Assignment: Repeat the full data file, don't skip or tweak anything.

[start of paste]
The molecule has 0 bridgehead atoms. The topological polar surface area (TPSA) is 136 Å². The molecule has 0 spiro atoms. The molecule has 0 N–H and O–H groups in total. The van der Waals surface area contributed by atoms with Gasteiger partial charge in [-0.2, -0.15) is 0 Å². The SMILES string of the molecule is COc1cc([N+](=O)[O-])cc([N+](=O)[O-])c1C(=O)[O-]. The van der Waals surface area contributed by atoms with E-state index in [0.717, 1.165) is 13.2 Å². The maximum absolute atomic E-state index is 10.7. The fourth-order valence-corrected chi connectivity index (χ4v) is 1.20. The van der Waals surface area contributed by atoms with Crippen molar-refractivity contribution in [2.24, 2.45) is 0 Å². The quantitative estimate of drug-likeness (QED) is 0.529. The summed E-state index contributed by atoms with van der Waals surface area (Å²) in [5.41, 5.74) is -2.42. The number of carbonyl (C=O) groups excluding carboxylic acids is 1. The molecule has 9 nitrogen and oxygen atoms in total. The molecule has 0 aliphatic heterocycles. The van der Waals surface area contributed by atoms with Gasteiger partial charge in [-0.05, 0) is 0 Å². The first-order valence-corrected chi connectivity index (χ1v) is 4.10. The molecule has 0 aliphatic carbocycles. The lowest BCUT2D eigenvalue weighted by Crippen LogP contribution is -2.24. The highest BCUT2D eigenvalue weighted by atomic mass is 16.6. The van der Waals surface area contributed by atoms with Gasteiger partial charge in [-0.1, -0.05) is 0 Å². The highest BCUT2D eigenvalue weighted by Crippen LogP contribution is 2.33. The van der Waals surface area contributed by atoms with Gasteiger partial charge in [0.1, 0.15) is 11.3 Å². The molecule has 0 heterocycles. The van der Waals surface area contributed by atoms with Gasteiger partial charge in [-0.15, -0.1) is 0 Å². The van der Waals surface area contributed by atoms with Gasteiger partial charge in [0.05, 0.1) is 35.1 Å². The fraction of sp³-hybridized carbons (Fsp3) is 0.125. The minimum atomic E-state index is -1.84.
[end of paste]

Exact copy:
The molecule has 0 bridgehead atoms. The topological polar surface area (TPSA) is 136 Å². The molecule has 0 spiro atoms. The molecule has 0 N–H and O–H groups in total. The van der Waals surface area contributed by atoms with Gasteiger partial charge in [-0.2, -0.15) is 0 Å². The SMILES string of the molecule is COc1cc([N+](=O)[O-])cc([N+](=O)[O-])c1C(=O)[O-]. The van der Waals surface area contributed by atoms with E-state index in [0.717, 1.165) is 13.2 Å². The maximum absolute atomic E-state index is 10.7. The fourth-order valence-corrected chi connectivity index (χ4v) is 1.20. The van der Waals surface area contributed by atoms with Crippen molar-refractivity contribution in [2.24, 2.45) is 0 Å². The quantitative estimate of drug-likeness (QED) is 0.529. The summed E-state index contributed by atoms with van der Waals surface area (Å²) in [5.41, 5.74) is -2.42. The number of carbonyl (C=O) groups excluding carboxylic acids is 1. The molecule has 9 nitrogen and oxygen atoms in total. The molecule has 0 aliphatic heterocycles. The van der Waals surface area contributed by atoms with Gasteiger partial charge in [-0.05, 0) is 0 Å². The first-order valence-corrected chi connectivity index (χ1v) is 4.10. The molecule has 0 aliphatic carbocycles. The lowest BCUT2D eigenvalue weighted by Crippen LogP contribution is -2.24. The highest BCUT2D eigenvalue weighted by atomic mass is 16.6. The van der Waals surface area contributed by atoms with Gasteiger partial charge in [-0.1, -0.05) is 0 Å². The highest BCUT2D eigenvalue weighted by Crippen LogP contribution is 2.33. The van der Waals surface area contributed by atoms with Gasteiger partial charge in [0.1, 0.15) is 11.3 Å². The molecule has 0 heterocycles. The van der Waals surface area contributed by atoms with Gasteiger partial charge in [-0.15, -0.1) is 0 Å². The van der Waals surface area contributed by atoms with Gasteiger partial charge in [0.05, 0.1) is 35.1 Å². The fraction of sp³-hybridized carbons (Fsp3) is 0.125. The minimum atomic E-state index is -1.84.